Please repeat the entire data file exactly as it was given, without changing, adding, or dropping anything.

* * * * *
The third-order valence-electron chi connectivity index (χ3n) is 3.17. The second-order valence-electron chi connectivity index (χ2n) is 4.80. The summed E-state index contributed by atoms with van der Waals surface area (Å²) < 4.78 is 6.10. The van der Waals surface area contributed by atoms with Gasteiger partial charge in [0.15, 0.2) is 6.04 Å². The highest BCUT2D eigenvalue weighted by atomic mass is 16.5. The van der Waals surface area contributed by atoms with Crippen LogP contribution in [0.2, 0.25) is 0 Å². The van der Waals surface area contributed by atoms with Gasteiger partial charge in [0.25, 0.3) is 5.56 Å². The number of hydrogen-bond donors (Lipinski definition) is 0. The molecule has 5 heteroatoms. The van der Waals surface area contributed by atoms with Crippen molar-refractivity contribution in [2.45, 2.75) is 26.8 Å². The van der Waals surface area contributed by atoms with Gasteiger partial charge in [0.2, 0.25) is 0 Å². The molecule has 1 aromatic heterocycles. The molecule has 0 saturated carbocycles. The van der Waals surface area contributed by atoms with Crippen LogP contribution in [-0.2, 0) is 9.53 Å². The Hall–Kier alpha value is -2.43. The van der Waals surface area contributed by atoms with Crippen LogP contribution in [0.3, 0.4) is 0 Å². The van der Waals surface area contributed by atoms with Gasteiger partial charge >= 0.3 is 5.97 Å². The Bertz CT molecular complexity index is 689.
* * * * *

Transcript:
The third-order valence-electron chi connectivity index (χ3n) is 3.17. The second-order valence-electron chi connectivity index (χ2n) is 4.80. The summed E-state index contributed by atoms with van der Waals surface area (Å²) < 4.78 is 6.10. The van der Waals surface area contributed by atoms with Gasteiger partial charge in [0.15, 0.2) is 6.04 Å². The highest BCUT2D eigenvalue weighted by atomic mass is 16.5. The van der Waals surface area contributed by atoms with Crippen LogP contribution in [0.2, 0.25) is 0 Å². The van der Waals surface area contributed by atoms with Gasteiger partial charge in [0.25, 0.3) is 5.56 Å². The number of hydrogen-bond donors (Lipinski definition) is 0. The molecule has 5 heteroatoms. The van der Waals surface area contributed by atoms with Crippen molar-refractivity contribution in [2.45, 2.75) is 26.8 Å². The van der Waals surface area contributed by atoms with Gasteiger partial charge in [0.2, 0.25) is 0 Å². The molecule has 1 aromatic heterocycles. The molecule has 0 saturated carbocycles. The van der Waals surface area contributed by atoms with Crippen LogP contribution in [-0.2, 0) is 9.53 Å². The Hall–Kier alpha value is -2.43. The van der Waals surface area contributed by atoms with Crippen LogP contribution in [0.3, 0.4) is 0 Å². The van der Waals surface area contributed by atoms with Gasteiger partial charge >= 0.3 is 5.97 Å². The Bertz CT molecular complexity index is 689.